I’m sitting in a small room on the third floor of my San Francisco apartment.
Sharing the ludicrously small desk I found on the street outside my house are my sewing machine and surger.
I have 400 feet of black, recycled irrigation tubing on the floor next to me, a closet full of sparkle tape in colors any artist would envy, and shelves of hand tools. The wall in front of me, painted a stark, headache white at the request of my new landlord, is now covered in vision boards – postcards, images, posters, tickets, scripture, reminders, stickers, patches and other similarly inspiring pieces of the life I’m attempting to co-create.
The two windows to my right behold a fantastic view of the rain dripping down the peeling, murky white siding of the house next to me – close enough to spit on. On the 2 remaining windowless walls I’ve rigged large hooks to hold the main source of my income here in the Bay – the somewhat pursued, somewhat stumbled upon career choice of my dreams, the very essence of a whole lot of heart-centered trust – hula hoops. That’s right, hula-hoops.
Rewind 3 years. It’s 2007 and I’m running down the corridors of the office my brand communications agency shares with the top PR firm in Colorado. I’ve been here since I graduated with a bachelors in Spanish Lit and International Affairs – after a short-lived, disastrous detour in outside sales. I’m a copywriter, but I hate that term because everyone confuses it with law (contemplated, then dodged that bullet), so instead let’s say creative writer for business. It’s fulfilling work for the most part. I’m challenged on the day-to-day. Because of the yoga calendar I kept in my office my boss threw me every ‘green’, ‘eco’ client that came in the door – much to my delight. I see the ladder and am lured by its height, bearing down with increased vigor to step up one more rung, then another. I can see myself 10 years down the line – highly successful, nice clothes, nice car, a whole lot of respect, managing a team of creatives that kick some real asana in the world of advertising.
The post-university whirlwind was abating to reveal settled dust, a steady paycheck, a clear future trajectory, and 2 weeks paid vacation. It took me years to realize the bad taste in my mouth was a result of the very thing that many seek – predictability. It’s just not in my blood.
One of my favorite yoga teachers back in my early yoga days had us returning to the shape of an egg after each vinyasa series – the cosmic egg – of which she’d describe as ‘infinite potential’. Sitting upright, rocked slightly back, knees into the chest with my forehead tucked, I was really able to access that sense of limitlessness. With all our human limbs and movable parts the possibility of shape was a neuron-fire away. And more, reflecting inward to the heart, curled in my own protective embrace, fetus-like, I would imagine myself accomplishing anything and everything I could set my mind to. Call me a dreamer or an optimist. I won’t argue.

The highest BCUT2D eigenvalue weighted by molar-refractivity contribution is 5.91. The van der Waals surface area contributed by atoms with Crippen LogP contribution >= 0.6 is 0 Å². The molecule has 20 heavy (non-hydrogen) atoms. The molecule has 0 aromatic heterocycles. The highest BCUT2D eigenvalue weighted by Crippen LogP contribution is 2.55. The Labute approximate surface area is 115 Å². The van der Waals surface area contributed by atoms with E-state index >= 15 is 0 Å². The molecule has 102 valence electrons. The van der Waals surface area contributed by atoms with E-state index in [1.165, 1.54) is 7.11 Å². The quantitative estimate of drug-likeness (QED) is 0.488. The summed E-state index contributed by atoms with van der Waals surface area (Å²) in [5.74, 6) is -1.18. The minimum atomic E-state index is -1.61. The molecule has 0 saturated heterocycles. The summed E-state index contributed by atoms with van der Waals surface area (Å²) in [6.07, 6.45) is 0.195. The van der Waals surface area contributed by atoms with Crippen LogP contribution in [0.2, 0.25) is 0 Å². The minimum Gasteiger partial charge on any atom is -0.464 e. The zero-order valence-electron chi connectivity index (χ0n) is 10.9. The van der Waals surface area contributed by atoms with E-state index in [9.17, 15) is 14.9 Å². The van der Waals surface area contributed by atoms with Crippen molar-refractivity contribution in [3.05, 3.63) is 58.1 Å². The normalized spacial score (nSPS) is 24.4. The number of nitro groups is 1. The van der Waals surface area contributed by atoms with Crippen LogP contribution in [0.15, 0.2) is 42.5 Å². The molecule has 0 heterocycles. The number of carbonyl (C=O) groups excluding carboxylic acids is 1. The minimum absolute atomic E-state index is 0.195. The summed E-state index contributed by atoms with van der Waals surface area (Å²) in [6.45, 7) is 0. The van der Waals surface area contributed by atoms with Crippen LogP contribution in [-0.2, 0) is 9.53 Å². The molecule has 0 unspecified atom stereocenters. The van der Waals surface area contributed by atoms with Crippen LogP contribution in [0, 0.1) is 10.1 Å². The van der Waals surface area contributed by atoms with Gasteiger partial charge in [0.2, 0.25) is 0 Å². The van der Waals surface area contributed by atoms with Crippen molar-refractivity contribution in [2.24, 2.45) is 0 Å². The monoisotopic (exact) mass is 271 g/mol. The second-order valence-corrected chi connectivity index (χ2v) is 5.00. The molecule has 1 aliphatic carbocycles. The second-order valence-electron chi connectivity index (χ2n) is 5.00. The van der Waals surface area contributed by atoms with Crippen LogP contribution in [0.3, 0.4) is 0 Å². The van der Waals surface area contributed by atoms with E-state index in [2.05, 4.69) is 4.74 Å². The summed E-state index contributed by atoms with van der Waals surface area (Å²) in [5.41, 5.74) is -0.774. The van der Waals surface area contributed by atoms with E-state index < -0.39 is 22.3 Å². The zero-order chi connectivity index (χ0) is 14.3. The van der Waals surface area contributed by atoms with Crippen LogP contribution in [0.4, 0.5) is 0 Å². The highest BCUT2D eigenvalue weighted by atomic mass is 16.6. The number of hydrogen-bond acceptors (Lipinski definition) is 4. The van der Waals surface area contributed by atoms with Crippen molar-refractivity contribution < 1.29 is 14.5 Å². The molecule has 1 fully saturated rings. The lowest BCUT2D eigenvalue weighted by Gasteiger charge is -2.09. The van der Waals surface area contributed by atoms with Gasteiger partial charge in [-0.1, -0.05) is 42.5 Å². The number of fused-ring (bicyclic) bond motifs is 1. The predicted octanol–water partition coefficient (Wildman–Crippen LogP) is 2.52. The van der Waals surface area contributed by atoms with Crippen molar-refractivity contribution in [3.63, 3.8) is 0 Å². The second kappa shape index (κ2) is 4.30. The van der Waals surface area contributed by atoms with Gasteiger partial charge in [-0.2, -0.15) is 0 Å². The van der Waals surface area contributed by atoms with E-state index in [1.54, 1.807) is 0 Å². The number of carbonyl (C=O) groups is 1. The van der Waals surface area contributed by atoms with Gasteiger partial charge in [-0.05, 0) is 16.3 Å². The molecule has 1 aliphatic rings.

I’ve spent every year since I left the agency capitalizing on my passion for dance, writing, circus, yoga, craft, art and community. Testing the water of every hobby for that trace of sustainability. It’s been wild, thrilling, frustrating, difficult and transformational beyond my wildest dreams. My yoga on the day-to-day is trust. My promise is to never drop my dreams for a later date that may never come.
I moved to San Francisco last July – to the city of rainbow, bridge and botany. I still fall in love every day here. And it’s no surprise because this reckless chase of dreams and my deepest heart’s desires seems to be coming full circle. I sit in this workspace with an order queue of hoops to make. I teach a dance class later this week, and perform an act for the Wanderlust event at the Fillmore this weekend. In January I began my second yoga teacher training, this time of epic proportions.
I have a radical thought. That when we live our deepest truth, our true heart’s longing, our doing so will be another step toward making our culture whole, sustainable, viable and in alignment with the greater good. What that looks like is different for all of us. I’m not an authority on life, but I’d like to share my journey of self-discovery with you – vignettes of yoga training, hula-hoops, inspirational artist profiles and detail in the day-to-day. Partly because it feels good to externalize, but mostly because what little I’ve learned in my 27 years tells me that despite labels, titles, categorizations, comparisons and deductions, despite our surface unique-nesses, there is an incredible and divine force that pulls us into narrative – where we loose our sense of small self and gain the world. To be able to see ourselves mirrored back to us in others, to be able to feel life so fully – simultaneously challenging and joyous, is a gift that called ‘meaningfulness.’